Sustainability: the current mega trend for functional materials
Published on 02.01.2020
There are currently all sorts of innovative solutions available for fabrics – from recycled fibres to recycling materials, bio-degradability and ways of saving water.
It is seemingly impossible to find any functional fabric these days without some form of ecological innovation. While manufacturers used to boast about who could produce the lightest, sturdiest, most waterproof or breathable fabric, today the most important thing is who can push back the boundaries regarding sustainability of resources and production methods.
No matter whether we are talking about recycled fibres, biodegradable materials, saving water, sustainable finishing or using natural fibres in functional textiles – there are just so many innovative products out there at the moment. This wealth of ideas is also reflected by the product innovations that fabric manufacturers are currently producing for the autumn and winter seasons 2021/22.
The Japanese fibre specialist Teijin has managed to develop the very first triple-layered material that is made entirely of recycled polyester. The degree of purity of the material enables it to be recycled again – an absolute prerequisite if products are to be fully cyclic. To date, laminated triple-layer materials have been virtually impossible to recycle because the membrane was made of a different material to the laminated fabric and they were too difficult to separate from one another.
The discovery of new fibres and rediscovery of old types of fibre also currently play a major role. Nettles, soy, ginger or abaca (banana hemp) are all being turned into fabrics. New resources are continually being used to create viable alternatives to leather and as a reaction to the increasing demand for vegan products. The Mexican company Desserto has introduced just such a substance made from the prickly pear cactus. Raffia made from palm leaves is become ever more popular for bags. In addition, fibre-specialist Tintex presents “EcoHeather”, a thread made from spinning waste from natural fibres like cotton, wool, cashmere, linen, silk or modal and viscose.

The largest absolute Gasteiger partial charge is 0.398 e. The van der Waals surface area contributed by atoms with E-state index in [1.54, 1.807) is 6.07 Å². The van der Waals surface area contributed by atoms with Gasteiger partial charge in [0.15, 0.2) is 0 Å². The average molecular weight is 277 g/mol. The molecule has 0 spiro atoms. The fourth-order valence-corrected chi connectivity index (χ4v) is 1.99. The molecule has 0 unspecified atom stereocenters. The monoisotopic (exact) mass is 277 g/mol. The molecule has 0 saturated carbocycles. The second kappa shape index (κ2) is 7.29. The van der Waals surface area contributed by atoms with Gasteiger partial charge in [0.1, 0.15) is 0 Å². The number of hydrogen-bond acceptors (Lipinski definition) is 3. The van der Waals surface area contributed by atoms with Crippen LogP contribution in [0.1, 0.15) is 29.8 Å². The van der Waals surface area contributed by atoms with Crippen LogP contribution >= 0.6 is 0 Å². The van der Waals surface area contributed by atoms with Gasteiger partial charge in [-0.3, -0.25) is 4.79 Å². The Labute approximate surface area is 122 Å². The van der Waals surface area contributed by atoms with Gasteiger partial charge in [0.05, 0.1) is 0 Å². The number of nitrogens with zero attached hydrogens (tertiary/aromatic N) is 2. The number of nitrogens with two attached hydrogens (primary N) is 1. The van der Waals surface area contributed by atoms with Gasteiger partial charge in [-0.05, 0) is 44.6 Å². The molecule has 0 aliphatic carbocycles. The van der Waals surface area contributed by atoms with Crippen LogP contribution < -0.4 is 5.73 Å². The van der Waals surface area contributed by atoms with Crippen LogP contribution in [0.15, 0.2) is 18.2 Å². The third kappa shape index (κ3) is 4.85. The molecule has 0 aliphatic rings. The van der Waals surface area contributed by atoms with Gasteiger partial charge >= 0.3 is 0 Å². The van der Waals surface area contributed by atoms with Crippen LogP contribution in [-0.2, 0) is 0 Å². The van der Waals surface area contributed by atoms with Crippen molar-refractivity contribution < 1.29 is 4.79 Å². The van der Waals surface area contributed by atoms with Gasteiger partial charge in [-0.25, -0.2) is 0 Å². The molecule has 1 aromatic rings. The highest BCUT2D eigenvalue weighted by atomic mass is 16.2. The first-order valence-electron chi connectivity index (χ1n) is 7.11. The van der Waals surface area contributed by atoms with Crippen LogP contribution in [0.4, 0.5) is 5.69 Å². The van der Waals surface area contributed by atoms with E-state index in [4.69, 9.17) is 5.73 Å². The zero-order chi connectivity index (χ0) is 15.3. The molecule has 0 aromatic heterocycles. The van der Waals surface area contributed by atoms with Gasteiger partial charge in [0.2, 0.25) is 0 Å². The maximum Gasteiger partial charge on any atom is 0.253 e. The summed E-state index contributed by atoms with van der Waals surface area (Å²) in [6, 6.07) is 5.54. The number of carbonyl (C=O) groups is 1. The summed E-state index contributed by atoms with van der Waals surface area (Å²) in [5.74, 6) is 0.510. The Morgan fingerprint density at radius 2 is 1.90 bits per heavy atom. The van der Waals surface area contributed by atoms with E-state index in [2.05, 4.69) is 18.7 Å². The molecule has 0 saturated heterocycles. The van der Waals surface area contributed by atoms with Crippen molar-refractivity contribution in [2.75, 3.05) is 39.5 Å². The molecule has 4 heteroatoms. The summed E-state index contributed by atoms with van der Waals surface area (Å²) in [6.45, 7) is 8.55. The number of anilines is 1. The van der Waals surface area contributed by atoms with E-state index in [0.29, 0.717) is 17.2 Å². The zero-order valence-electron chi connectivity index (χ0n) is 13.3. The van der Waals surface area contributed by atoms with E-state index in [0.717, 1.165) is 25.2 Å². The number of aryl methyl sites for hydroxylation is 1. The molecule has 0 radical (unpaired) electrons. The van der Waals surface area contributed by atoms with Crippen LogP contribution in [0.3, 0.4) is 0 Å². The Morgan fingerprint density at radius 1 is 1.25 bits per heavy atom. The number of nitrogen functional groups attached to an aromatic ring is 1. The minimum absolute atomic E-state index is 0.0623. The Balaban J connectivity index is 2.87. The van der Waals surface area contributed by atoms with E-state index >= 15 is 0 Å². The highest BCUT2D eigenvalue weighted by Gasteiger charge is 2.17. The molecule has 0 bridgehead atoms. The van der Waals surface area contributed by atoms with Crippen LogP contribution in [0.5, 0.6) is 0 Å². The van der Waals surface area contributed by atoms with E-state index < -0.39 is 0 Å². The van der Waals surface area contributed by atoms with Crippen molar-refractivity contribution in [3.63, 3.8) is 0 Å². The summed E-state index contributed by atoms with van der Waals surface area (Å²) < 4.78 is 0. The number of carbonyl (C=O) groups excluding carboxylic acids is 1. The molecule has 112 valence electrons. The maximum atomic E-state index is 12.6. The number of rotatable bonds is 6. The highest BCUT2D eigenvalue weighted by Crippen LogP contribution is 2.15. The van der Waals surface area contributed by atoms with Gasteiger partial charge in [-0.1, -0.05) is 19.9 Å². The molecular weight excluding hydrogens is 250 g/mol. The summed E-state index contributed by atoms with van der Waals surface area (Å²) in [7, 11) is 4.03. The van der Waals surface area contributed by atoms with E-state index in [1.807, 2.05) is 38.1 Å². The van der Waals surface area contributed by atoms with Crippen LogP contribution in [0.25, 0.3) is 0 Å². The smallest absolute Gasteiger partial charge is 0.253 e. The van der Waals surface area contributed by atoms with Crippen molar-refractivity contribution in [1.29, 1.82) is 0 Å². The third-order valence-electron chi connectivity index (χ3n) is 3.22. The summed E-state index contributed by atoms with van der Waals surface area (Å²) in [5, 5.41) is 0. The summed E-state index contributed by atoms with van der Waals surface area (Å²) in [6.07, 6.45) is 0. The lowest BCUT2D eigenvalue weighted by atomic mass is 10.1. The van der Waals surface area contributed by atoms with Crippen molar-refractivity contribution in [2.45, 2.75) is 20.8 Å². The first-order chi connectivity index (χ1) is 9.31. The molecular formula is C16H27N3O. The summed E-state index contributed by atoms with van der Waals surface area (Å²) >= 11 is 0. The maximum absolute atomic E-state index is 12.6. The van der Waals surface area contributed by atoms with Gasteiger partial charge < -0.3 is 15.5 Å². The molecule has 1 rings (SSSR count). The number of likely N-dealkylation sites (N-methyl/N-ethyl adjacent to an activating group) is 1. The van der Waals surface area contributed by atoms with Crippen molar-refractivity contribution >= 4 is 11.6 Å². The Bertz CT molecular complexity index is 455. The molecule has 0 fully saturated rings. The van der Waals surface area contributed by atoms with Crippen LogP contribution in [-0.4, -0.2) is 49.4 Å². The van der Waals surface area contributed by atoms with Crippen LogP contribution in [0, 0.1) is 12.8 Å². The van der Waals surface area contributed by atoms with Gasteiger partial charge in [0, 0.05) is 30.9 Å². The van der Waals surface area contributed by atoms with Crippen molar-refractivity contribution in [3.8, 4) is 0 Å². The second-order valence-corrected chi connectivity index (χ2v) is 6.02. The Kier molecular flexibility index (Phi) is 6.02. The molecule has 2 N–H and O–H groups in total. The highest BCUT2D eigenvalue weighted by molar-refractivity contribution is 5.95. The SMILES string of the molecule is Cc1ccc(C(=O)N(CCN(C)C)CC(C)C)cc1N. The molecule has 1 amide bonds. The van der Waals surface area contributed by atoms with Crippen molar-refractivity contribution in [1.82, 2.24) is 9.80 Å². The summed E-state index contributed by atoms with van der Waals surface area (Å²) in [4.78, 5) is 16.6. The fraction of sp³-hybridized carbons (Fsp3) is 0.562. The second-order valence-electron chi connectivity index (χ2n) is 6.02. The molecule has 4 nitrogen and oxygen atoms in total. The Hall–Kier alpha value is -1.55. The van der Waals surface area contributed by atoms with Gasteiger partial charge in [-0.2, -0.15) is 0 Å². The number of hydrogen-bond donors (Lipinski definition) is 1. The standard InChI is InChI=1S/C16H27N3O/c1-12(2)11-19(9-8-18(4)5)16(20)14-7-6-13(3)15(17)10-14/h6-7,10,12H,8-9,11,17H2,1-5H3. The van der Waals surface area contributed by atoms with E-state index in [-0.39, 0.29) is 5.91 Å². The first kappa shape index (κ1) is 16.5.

Dyeing materials involves the use of many chemicals and a lot of water, which is why we are also seeing many new developments being made in this field too. Manufacturers such as the Japanese fabric producer Toyoshima are beginning to offer textiles which have been coloured using dyes made from waste from the food industry. Water-saving dyeing processes, such as spin-dyeing and dope-dyeing, are also being used ever more widely for fabrics and associated materials. They are being used for the first time for products such as zippers, which are no longer dyed but already have their pigments added during spinning, so that the dyeing process can be left out entirely.
New production methods have also been introduced by the US-American fibre specialist Primaloft. It has reduced its CO2 emissions by around half by not heating the fibres at all during the production of insulating wadding. This technology is going to be first applied on the Primaloft Gold Series and will be extended to cover their full range of products over the next few years. Another important topic is the avoidance of micro plastics by developing new fleece fabrics that shed less fibres during washing and while being worn. The textile industry is, on the one hand, researching new fabric designs that bind the pile better, such as with Polartec, and is also looking at other biobased fibres that are more biodegradable.